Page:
Debugging7:28 with Jeremy McLain
Learn how to use the Visual Studio debugger.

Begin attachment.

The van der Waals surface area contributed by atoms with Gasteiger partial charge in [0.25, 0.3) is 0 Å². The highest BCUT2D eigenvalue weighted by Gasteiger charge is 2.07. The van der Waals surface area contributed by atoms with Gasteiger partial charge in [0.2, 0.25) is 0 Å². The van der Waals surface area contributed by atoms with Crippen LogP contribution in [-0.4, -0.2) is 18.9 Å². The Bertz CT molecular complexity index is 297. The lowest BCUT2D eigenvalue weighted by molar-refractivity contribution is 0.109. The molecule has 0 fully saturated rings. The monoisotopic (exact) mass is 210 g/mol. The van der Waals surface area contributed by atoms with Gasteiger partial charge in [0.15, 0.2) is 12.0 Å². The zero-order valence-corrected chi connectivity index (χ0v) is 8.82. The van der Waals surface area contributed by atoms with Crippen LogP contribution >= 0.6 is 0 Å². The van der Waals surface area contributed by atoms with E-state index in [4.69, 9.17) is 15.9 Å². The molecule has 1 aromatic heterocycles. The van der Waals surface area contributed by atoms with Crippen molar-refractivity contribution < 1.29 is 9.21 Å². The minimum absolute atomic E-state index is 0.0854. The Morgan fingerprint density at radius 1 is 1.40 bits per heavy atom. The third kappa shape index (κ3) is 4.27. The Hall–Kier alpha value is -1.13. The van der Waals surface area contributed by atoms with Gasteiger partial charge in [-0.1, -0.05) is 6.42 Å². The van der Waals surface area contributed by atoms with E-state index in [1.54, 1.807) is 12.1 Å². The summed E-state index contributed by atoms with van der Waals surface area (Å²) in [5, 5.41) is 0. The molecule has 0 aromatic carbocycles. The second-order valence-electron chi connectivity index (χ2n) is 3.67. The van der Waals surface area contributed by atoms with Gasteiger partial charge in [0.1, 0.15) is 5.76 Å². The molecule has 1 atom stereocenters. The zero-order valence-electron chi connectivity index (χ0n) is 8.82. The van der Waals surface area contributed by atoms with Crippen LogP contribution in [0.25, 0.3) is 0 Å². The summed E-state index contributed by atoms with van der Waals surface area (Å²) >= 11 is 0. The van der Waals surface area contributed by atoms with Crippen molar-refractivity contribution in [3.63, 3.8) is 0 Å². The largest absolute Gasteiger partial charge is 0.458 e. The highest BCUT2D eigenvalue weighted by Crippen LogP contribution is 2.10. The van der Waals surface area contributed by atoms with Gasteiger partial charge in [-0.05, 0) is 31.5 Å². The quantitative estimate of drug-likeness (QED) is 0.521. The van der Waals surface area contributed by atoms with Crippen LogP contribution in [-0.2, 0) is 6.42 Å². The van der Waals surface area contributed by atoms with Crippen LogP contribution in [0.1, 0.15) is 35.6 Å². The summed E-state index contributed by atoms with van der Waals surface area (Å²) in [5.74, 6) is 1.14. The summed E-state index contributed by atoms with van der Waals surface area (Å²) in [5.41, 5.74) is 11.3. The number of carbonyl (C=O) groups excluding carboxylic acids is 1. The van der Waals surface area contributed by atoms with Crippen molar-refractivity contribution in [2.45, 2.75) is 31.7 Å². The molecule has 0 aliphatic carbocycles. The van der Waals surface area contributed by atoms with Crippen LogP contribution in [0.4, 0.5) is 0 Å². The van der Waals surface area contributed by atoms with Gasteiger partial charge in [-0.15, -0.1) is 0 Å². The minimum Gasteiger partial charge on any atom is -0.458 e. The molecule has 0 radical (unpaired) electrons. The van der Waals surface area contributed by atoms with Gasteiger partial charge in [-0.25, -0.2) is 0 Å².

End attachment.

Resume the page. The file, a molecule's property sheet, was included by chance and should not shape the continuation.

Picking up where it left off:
Visual Studio is constantly compiling and analyzing your code while you're coding. 0:00 This helps catch errors, warnings, and other problems early. 0:05 Inevitably, I still encounter situations where there are errors when I go to build. 0:08 Maybe I renamed a variable that was being referenced in another file and 0:13 I didn't remember to change it in the other file. 0:17 Visual Studio can't catch everything all the time. 0:19 The point is, you will encounter compiler and other build errors and 0:22 Visual Studio can help you to deal with them. 0:26 Let's introduce a compiler error to this code. 0:28 I'll remove a semicolon from this line and then click start. 0:30 The code compiles and I get this message. 0:34 There are build errors. 0:38 Would you like to continue and run the last successful build? 0:39 I almost never answer yes to this. 0:42 In fact, I would check this box to never show this message again. 0:44 I'll click No here and 0:49 what I see now in the bottom of the screen is the Error List pane. 0:51 This lists all the errors and warnings that the build system encountered. 0:57 I can double click on any of these lines and 1:01 it will bring me directly to the line that it thinks is causing the problem. 1:03 The first thing I'm looking for are the squiggly lines I mentioned before. 1:08 I see them here at the end of the line where I'm missing the semicolon. 1:13 If I had to pick three killer features of Visual Studio, 1:17 I'd have to say the editor with IntelliSense, 1:20 code navigation which I touched very briefly on with search, and the debugger. 1:23 The interactive debugging provided by Visual Studios sets the standard by which 1:29 all other IDEs are compared to. 1:34 I'll show you the very basics of debugging. 1:36 In general, the main capability of any debugger is the ability to pause 1:39 the execution of the code in order to get a closer look at what is happening. 1:43 Code can be executed at a rate of millions of lines per second, so 1:47 being able to pause it at any time and inspect the values of variables, or 1:51 step through the code during execution one line at a time, 1:56 is a huge benefit when tracking down bugs. 2:00 So how do you pause execution? 2:03 The most common way is to set a break point. 2:05 You set a break point by first finding the line of code that you wanna stop at and 2:08 then clicking on this gray bar on the left side. 2:12 The program will pause right before executing that line of code. 2:15 Let's try it out. 2:19 Let me add a couple of lines of code here first to call the split name method and 2:20 write some output to the console. 2:24 Okay, that's better. 2:44 Let's say I wanna know what the value of the input variable is, 2:46 when it's passed to the SplitName method. 2:48 I'll set a break point here on the first line, and run the program. 2:51 The program ran for a bit and is now stopped here where I set the break point. 3:02 You can see the yellow arrow on the red break point dot, and 3:08 the whole line is highlighted in yellow. 3:11 As you can see, a lot of things changed in the user interface. 3:15 These changes happened because Visual Studio is now in debug mode. 3:18 First the toolbars changed, and there are a couple of new toolbars added. 3:24 Also, a few new panes appeared on the screen. 3:28 This diagnostic tools pane is a new feature in Visual Studio 2015. 3:31 It allows us to see CPU and 3:36 memory performance information about each line of code while we're debugging. 3:38 Debug time profiling is a big topic that I'm not gonna go into for 3:43 this workshop, so I'm gonna go ahead and close this pane for now. 3:47 These other panes are commonly used during debugging. 3:51 The call stack pane shows how the program got to this line. 3:54 We can see that this method was called from line 19 in main. 3:58 The autos pane shoes all of the variables that are in scope. 4:03 And we're reference leading up to the point in the execution. 4:07 Here we can see that the value of input is Jeremy McLain. 4:11 The locals pane shows all of the variables that are in scope at the location 4:15 of the break point. 4:19 This is often a larger set of variables than what is shows in the Autos pane. 4:20 The Autos and Locals panes are automatically populated by the debugger. 4:24 And they can fill up fast. 4:29 If you wanna keep just a few variables in view, 4:31 you can make your own pane of Watch variables by using a Watch pane. 4:34 This helps when you're really just concerned about one or two variables. 4:38 Just right click on the variable and click on add watch. 4:42 The variable appears in the watch one pane. 4:45 The watch pane can also be used to evaluate expressions. 4:48 For instance, if I want to see what input.split will return, 4:52 I can select the expression. 4:57 Right click and click add watch. 4:58 The statement appears in the watch window. 5:02 As you can see, the result of this expression is a type string array. 5:04 To see the contents of the object, 5:08 just click on the little triangle to the left here. 5:10 This works for any complex types, and 5:13 you can drill into objects as far as you'd like. 5:15 Once you've paused the execution using a brake point ,you may wanna step 5:18 through the code line by line. 5:22 To show off this feature, let's restart the debugger and 5:24 stop at the beginning of the program. 5:27 To do that, I'm going to set a break point here on the first line of main and 5:29 click start. 5:32 The debugger breaks execution at the break point. 5:40 Now, we can step through the code. 5:43 There are three buttons here on the toolbar that are used to step 5:45 through the code. 5:47 Hovering over the button displays what it does, and its keyboard shortcut. 5:49 Step into executes the currently highlighted line of code, and 5:53 moves to the next line. 5:57 If the currently highlighted line contains a method call, 5:58 it will move to the first line inside that method. 6:02 But there's a caveat. 6:05 By default the debug will only attempt to step through the programmer's code. 6:06 It won't go into .net or other external assemblies. 6:11 Of course, you can change this behavior with a setting. 6:15 As you can see, the debugger steps over the call to console.right but 6:19 it will step into the split name method. 6:23 If I click step into once again, it brings us to the very end of the method and 6:25 stops on the closing curly brace. 6:30 It's often useful to pause at the closing curly brace 6:32 to inspect what the method will return. 6:35 If I press step into one more time, 6:38 it brings us back to the line with the method column. 6:41 I can keep pressing step into until it gets to the end and the program exits. 6:44 Or I can click the Stop button at any time to stop the program and the debugger. 6:50 The Step Over button works just like the Step Into button. 6:59 Except it was always step over methods without going into them. 7:02 This is very useful because often times, we wanna step 7:07 through a section of code without stepping into every method called by the code. 7:10 Finally, the Step Out button will cause the debugger to run 7:16 through the end of the currently executed method, or code block. 7:19 It will then pause on the next line that's executed after the method returns or 7:23 the code block exits. 7:27